Elizabeth (Betsy) O’Donnell
Elizabeth (Betsy) O’Donnell

Proving the Power of Physical Fitness
Friday, December 02
Exercise has always played a central role in my life and is a great passion for me. I played field hockey and lacrosse throughout college and pursued the sport of triathlon as my full-time job after college. I continue to be very active riding 40 miles round-trip to work every day for nine months out of the year and just started bike racing again. I love being outdoors and am up for pretty much any adventure.
 
While exercise is a passion for me, it is also something that I see as important to my wellness. The American College of Sports Medicine recommends 150 minutes of moderate-intensity exercise plus two strength workouts each week. Further, the American Cancer Society recommends that cancer patients strive to meet these recommendations as well. We have good evidence to support the role of exercise in cancer care.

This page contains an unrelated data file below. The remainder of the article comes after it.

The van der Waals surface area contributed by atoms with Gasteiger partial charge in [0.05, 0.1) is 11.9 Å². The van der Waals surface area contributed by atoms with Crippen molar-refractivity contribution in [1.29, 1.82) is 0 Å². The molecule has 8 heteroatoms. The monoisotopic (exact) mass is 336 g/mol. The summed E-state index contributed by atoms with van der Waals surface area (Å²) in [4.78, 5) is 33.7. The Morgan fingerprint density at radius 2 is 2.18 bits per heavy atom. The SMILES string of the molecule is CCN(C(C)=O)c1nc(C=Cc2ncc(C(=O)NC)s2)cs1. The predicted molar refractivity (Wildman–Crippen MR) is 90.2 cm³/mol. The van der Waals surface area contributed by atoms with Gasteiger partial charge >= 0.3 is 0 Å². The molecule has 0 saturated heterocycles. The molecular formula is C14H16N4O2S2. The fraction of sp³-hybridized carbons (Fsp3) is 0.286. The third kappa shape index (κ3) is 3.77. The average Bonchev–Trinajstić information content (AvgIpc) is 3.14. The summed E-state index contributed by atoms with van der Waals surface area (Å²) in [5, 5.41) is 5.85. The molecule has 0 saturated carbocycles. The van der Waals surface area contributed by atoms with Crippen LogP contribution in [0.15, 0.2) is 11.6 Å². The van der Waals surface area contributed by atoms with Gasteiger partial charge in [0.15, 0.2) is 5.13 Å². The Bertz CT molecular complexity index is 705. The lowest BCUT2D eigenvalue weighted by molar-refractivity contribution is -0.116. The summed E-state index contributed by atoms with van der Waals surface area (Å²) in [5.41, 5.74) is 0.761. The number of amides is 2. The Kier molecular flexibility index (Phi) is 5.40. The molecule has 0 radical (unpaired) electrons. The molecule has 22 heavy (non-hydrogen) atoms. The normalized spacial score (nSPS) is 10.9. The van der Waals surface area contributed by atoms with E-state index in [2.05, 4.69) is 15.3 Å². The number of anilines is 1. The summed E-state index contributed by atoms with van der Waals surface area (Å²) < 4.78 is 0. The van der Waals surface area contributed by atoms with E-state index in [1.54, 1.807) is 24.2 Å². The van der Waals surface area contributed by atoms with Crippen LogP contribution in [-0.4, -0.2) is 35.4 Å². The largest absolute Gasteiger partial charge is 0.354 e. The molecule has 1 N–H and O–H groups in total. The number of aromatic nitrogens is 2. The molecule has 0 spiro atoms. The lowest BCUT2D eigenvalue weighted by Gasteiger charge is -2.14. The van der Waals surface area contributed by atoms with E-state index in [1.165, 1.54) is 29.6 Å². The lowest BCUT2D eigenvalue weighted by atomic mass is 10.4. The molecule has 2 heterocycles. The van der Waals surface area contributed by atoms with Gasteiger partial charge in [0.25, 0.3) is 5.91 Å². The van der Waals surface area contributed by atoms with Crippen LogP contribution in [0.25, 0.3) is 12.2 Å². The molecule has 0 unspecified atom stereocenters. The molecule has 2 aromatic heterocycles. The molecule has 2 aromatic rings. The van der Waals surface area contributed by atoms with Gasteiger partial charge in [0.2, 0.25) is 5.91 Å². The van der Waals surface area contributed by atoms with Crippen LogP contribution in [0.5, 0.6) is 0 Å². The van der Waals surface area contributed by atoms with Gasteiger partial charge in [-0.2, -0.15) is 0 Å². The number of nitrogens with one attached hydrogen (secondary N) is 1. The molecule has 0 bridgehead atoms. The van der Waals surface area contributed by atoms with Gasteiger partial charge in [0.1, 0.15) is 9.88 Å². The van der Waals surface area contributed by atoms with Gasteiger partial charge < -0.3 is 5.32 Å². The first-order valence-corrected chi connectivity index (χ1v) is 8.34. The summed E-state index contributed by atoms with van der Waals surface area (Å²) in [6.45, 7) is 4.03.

Cancer patients are vulnerable to loss of physical function and changes in quality of life and mood as a result of treatment for their disease. As novel treatments help patients to live longer, attention to improving fitness, function, and quality of life has become paramount. Exercise during and after cancer treatment not only improves physical function and quality of life parameters but has been linked to improved tolerance of systemic therapy, medication adherence, disease-free and overall survival.
 
In addition to my role as a multiple myeloma clinical researcher, I have a clinic devoted to Lifestyle Medicine at Massachusetts General Hospital that focuses on exercise and weight management. Through this clinic, I am able to combine my passions for both exercise and oncology. The goal of this clinic is to give patients the tools to maintain or restore physical function and wellness before, during, and after cancer treatment.
 
When asked to join the MMRF climb of Mt Kilimanjaro, my answer was a no-brainer. I couldn’t think of a better way for me to express my passions for myeloma treatment and help raise awareness of the disease and support for research as we seek better and curative treatments for our disease.
 
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